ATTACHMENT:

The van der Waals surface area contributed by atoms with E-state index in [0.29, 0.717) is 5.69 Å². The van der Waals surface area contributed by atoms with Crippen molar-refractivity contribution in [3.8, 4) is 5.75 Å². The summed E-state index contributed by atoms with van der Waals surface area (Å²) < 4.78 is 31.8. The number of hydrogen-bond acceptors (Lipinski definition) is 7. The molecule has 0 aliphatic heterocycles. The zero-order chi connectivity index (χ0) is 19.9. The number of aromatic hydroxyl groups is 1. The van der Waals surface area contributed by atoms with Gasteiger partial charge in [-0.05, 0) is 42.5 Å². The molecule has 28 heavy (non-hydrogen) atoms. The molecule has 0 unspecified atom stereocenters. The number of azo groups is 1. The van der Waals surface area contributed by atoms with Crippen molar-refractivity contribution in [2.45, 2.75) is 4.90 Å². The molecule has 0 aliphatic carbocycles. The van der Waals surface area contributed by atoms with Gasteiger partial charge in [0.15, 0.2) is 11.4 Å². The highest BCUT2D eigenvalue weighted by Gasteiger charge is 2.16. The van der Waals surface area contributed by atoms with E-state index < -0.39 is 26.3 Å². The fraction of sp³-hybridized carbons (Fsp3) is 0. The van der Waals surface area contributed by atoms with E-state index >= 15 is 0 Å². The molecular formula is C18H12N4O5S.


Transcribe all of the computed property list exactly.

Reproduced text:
The van der Waals surface area contributed by atoms with E-state index in [0.29, 0.717) is 5.69 Å². The van der Waals surface area contributed by atoms with Crippen molar-refractivity contribution in [3.8, 4) is 5.75 Å². The summed E-state index contributed by atoms with van der Waals surface area (Å²) < 4.78 is 31.8. The number of hydrogen-bond acceptors (Lipinski definition) is 7. The molecule has 0 aliphatic heterocycles. The zero-order chi connectivity index (χ0) is 19.9. The number of aromatic hydroxyl groups is 1. The van der Waals surface area contributed by atoms with Gasteiger partial charge in [-0.05, 0) is 42.5 Å². The molecule has 28 heavy (non-hydrogen) atoms. The molecule has 0 unspecified atom stereocenters. The number of azo groups is 1. The van der Waals surface area contributed by atoms with Crippen molar-refractivity contribution in [2.45, 2.75) is 4.90 Å². The molecule has 0 aliphatic carbocycles. The van der Waals surface area contributed by atoms with Gasteiger partial charge in [0.15, 0.2) is 11.4 Å². The highest BCUT2D eigenvalue weighted by Gasteiger charge is 2.16. The van der Waals surface area contributed by atoms with E-state index < -0.39 is 26.3 Å². The fraction of sp³-hybridized carbons (Fsp3) is 0. The van der Waals surface area contributed by atoms with E-state index >= 15 is 0 Å². The molecular formula is C18H12N4O5S.